The World Economic Forum's Gender Gap Report calculates that in 134 countries for which data is available, greater gender equality generally correlates positively with higher gross national income.

Gender Gap Report 2010, World Economic Forum, cited in UN Women Strategic Plan 2011-2013

Providing girls with an extra year of schooling increases their wages by 10-20% and women with more years of schooling have better maternal health, fewer and healthier children and greater economic opportunities.

Progress of the World's women 2009

Agricultural outputs in many Sub Saharan Africa countries could increase by up to 20% if women’s access to agricultural inputs was equal to men's

Despite agriculture being the most common source of work for rural women in most developing regions, just 20 percent of landholders in developing countries are women, and their landholdings are smaller than those of men.

FAO 2010 The State of Food and Agriculture 2010-2011

Globally, 53 percent of women work in vulnerable employment, with a rise to 80 percent in South Asia and sub-Saharan Africa. Of the 215 million international migrants in 2010, half are women – the bulk concentrated in the unprotected informal manufacturing and service sector

World Migration Report 2010, International Organization for Migration

In sub-Saharan Africa, the lack of universal access to water means that women spend 40 billion hours a year collecting water – the equivalent of a year's worth of labour by the entire workforce of France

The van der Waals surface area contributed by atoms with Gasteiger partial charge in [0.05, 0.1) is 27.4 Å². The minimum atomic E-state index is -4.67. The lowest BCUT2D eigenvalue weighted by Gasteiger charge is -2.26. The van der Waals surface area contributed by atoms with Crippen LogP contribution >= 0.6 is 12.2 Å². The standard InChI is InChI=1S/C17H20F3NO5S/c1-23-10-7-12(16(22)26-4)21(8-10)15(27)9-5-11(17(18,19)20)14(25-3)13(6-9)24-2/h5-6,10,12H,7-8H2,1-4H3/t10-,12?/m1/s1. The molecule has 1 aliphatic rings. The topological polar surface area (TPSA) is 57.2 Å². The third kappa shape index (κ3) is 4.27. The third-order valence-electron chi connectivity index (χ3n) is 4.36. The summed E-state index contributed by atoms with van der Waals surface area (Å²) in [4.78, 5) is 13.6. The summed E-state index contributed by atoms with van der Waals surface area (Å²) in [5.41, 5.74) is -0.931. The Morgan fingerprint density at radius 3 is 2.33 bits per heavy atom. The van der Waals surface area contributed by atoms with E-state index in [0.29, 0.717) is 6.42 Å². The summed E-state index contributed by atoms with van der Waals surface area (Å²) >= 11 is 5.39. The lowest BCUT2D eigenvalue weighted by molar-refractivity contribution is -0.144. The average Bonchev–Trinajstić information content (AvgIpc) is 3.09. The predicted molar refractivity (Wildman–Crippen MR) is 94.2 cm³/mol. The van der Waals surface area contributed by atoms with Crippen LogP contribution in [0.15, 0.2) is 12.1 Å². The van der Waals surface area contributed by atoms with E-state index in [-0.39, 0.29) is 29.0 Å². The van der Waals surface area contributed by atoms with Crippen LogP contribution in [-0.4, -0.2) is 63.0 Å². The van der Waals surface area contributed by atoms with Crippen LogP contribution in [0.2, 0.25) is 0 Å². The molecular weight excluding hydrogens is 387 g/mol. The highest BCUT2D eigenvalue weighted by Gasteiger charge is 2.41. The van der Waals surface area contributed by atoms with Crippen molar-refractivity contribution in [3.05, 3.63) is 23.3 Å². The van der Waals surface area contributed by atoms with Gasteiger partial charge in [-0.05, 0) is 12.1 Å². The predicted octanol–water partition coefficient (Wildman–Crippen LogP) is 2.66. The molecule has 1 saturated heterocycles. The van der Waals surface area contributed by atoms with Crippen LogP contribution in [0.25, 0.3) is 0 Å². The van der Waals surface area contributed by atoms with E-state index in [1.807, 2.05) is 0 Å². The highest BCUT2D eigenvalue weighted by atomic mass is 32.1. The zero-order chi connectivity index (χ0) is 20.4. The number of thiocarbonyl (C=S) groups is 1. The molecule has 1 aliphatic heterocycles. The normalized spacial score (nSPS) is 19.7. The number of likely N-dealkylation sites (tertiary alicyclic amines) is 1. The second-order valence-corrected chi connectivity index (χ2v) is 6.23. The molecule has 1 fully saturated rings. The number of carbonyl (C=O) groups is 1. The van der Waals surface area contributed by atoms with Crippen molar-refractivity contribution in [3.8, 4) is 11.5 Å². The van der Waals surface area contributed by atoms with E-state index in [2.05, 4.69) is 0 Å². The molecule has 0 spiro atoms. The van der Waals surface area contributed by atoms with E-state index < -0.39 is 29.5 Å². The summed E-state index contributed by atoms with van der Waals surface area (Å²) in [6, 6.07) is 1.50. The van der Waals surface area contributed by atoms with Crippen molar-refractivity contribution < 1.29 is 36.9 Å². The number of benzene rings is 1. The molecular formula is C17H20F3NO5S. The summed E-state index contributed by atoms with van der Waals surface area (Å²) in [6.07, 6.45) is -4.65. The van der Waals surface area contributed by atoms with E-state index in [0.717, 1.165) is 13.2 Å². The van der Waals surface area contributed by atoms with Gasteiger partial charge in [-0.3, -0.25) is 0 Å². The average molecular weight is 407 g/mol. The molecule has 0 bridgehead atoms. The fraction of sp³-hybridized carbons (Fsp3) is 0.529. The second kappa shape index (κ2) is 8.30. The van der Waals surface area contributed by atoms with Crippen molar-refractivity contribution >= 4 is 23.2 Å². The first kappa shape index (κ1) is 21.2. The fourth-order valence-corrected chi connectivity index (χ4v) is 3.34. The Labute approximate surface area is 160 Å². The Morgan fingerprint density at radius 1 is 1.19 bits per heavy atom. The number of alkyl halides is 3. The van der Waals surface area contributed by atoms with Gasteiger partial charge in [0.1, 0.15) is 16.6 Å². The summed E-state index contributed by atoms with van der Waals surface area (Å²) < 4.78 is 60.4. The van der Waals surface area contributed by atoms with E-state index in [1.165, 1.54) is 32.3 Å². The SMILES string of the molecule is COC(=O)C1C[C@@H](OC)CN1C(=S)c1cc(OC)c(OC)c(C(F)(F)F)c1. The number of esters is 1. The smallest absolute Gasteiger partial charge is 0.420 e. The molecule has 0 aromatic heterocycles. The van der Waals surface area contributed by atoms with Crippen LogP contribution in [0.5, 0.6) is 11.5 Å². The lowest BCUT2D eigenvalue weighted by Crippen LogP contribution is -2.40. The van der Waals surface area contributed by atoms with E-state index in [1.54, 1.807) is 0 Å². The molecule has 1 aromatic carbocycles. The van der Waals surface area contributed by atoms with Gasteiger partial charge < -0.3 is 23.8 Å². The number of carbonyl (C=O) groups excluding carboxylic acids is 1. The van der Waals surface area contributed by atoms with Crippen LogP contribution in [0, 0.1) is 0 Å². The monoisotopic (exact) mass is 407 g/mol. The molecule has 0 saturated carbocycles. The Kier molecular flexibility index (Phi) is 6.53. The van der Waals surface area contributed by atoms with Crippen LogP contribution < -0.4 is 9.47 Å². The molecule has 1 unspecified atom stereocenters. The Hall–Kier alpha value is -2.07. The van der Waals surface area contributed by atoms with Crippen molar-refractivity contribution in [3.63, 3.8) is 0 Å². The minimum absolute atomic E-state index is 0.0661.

Progress of the World's Women 2009

Good practices


Principle: Alignment and managing for results

In Morocco, efforts have been made since 2002 to integrate gender equality concerns into planning and budgeting instruments and processes as part of the Public Finance Management Systems and Public Administration Reform. Morocco's efforts to institutionalize GRB through a comprehensive capacity development approach spanning the creation of an enabling environment, the strengthening of institutional capabilities and individual skills and competencies for GRB work. The experience of Morocco is a good practice of how country-led capacity development efforts can position gender equality as an integral component of efforts towards achieving equitable development results. These efforts are aligned with the Paris Declaration principles of ownership, alignment and management for development results. For 3 consecutive years since 2007, the budget guidelines issued by the Prime Minister have included recommendations in relation to addressing gender equality concerns through sectoral plans and budgets. A Gender Report is annexed to the annual budget where sector ministries report on their performance with regard to gender-sensitive indicators (5 ministries reporting in 2006 and 21 ministries reporting in 2009). Under the leadership of the Ministry of Finance (Directorate of Budget, Directorate for Studies and Financial Forecast and Directorate of Administrative and General Affairs), a comprehensive capacity development approach has evolved and has contributed to strengthening the capacity of planning and budgeting staff in the Finance Ministry and sectoral ministries. Technical resources were made available such as the Handbook for Integrating gender in Planning and Budgeting as well as a series of training workshops and coaching for planning and budget staff. The ministry of finance in Morocco has actively facilitated south-south learning with a range of countries including Senegal, Ecuador and Haiti.